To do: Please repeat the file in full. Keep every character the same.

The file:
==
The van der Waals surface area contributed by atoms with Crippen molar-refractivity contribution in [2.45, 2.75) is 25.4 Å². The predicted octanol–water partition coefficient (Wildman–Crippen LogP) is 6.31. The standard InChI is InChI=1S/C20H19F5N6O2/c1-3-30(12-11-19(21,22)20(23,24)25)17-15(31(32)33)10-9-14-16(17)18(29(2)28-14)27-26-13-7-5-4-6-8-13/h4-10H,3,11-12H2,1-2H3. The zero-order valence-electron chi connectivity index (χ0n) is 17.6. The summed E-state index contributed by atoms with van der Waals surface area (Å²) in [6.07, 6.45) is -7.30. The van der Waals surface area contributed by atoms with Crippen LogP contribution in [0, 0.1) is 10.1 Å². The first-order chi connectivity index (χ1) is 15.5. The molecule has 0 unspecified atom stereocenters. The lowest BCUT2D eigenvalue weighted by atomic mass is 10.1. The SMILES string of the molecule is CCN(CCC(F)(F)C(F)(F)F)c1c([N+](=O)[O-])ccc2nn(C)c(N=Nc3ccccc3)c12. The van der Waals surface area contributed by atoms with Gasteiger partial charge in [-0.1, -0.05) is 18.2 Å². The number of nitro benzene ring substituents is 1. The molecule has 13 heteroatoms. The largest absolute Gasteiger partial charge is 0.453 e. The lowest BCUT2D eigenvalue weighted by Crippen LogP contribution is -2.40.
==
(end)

The van der Waals surface area contributed by atoms with Crippen molar-refractivity contribution in [2.45, 2.75) is 25.4 Å². The predicted octanol–water partition coefficient (Wildman–Crippen LogP) is 6.31. The standard InChI is InChI=1S/C20H19F5N6O2/c1-3-30(12-11-19(21,22)20(23,24)25)17-15(31(32)33)10-9-14-16(17)18(29(2)28-14)27-26-13-7-5-4-6-8-13/h4-10H,3,11-12H2,1-2H3. The zero-order valence-electron chi connectivity index (χ0n) is 17.6. The summed E-state index contributed by atoms with van der Waals surface area (Å²) in [6.07, 6.45) is -7.30. The van der Waals surface area contributed by atoms with Crippen LogP contribution in [0, 0.1) is 10.1 Å². The first-order chi connectivity index (χ1) is 15.5. The molecule has 0 unspecified atom stereocenters. The lowest BCUT2D eigenvalue weighted by atomic mass is 10.1. The SMILES string of the molecule is CCN(CCC(F)(F)C(F)(F)F)c1c([N+](=O)[O-])ccc2nn(C)c(N=Nc3ccccc3)c12. The van der Waals surface area contributed by atoms with Gasteiger partial charge in [-0.1, -0.05) is 18.2 Å². The number of nitro benzene ring substituents is 1. The molecule has 13 heteroatoms. The largest absolute Gasteiger partial charge is 0.453 e. The lowest BCUT2D eigenvalue weighted by Crippen LogP contribution is -2.40.